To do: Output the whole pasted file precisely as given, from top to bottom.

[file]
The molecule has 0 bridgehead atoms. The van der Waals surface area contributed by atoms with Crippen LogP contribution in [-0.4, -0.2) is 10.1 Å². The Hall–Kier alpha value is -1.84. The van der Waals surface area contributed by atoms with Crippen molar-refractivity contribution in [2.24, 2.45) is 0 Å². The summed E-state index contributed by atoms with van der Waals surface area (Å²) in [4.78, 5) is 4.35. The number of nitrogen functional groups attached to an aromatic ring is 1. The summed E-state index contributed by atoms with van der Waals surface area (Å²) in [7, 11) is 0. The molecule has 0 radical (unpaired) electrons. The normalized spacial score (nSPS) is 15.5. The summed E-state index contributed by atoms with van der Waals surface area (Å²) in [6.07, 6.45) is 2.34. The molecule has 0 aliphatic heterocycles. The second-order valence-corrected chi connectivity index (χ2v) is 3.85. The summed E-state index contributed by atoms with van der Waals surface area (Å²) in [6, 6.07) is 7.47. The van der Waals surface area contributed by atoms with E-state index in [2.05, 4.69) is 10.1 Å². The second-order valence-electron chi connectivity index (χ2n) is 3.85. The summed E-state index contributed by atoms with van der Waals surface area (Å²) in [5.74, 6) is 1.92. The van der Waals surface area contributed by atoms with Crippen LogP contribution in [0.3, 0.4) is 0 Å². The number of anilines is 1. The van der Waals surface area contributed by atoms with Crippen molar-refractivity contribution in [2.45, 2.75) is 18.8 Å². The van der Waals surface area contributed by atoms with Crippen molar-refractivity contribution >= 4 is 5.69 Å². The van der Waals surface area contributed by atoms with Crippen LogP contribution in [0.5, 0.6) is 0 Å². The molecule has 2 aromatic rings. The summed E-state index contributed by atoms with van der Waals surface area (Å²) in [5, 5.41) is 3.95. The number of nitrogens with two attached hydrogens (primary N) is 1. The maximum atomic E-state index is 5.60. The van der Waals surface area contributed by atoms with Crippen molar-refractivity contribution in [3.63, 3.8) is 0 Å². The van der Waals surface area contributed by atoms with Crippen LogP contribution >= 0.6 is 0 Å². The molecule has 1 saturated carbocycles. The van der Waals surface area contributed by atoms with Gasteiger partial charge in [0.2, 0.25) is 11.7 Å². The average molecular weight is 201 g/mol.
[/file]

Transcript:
The molecule has 0 bridgehead atoms. The van der Waals surface area contributed by atoms with Crippen LogP contribution in [-0.4, -0.2) is 10.1 Å². The Hall–Kier alpha value is -1.84. The van der Waals surface area contributed by atoms with Crippen molar-refractivity contribution in [2.24, 2.45) is 0 Å². The summed E-state index contributed by atoms with van der Waals surface area (Å²) in [4.78, 5) is 4.35. The number of nitrogen functional groups attached to an aromatic ring is 1. The summed E-state index contributed by atoms with van der Waals surface area (Å²) in [7, 11) is 0. The molecule has 0 radical (unpaired) electrons. The normalized spacial score (nSPS) is 15.5. The summed E-state index contributed by atoms with van der Waals surface area (Å²) in [6.07, 6.45) is 2.34. The molecule has 0 aliphatic heterocycles. The second-order valence-corrected chi connectivity index (χ2v) is 3.85. The summed E-state index contributed by atoms with van der Waals surface area (Å²) in [6, 6.07) is 7.47. The van der Waals surface area contributed by atoms with E-state index in [2.05, 4.69) is 10.1 Å². The second-order valence-electron chi connectivity index (χ2n) is 3.85. The summed E-state index contributed by atoms with van der Waals surface area (Å²) in [5.74, 6) is 1.92. The van der Waals surface area contributed by atoms with Crippen LogP contribution in [0.3, 0.4) is 0 Å². The number of anilines is 1. The van der Waals surface area contributed by atoms with Crippen molar-refractivity contribution in [2.45, 2.75) is 18.8 Å². The van der Waals surface area contributed by atoms with Crippen molar-refractivity contribution >= 4 is 5.69 Å². The van der Waals surface area contributed by atoms with Crippen LogP contribution in [0.5, 0.6) is 0 Å². The molecule has 2 aromatic rings. The summed E-state index contributed by atoms with van der Waals surface area (Å²) in [5, 5.41) is 3.95. The number of nitrogens with two attached hydrogens (primary N) is 1. The maximum atomic E-state index is 5.60. The van der Waals surface area contributed by atoms with Crippen molar-refractivity contribution in [3.63, 3.8) is 0 Å². The van der Waals surface area contributed by atoms with Crippen LogP contribution >= 0.6 is 0 Å². The molecule has 1 saturated carbocycles. The van der Waals surface area contributed by atoms with Gasteiger partial charge in [0.2, 0.25) is 11.7 Å². The average molecular weight is 201 g/mol.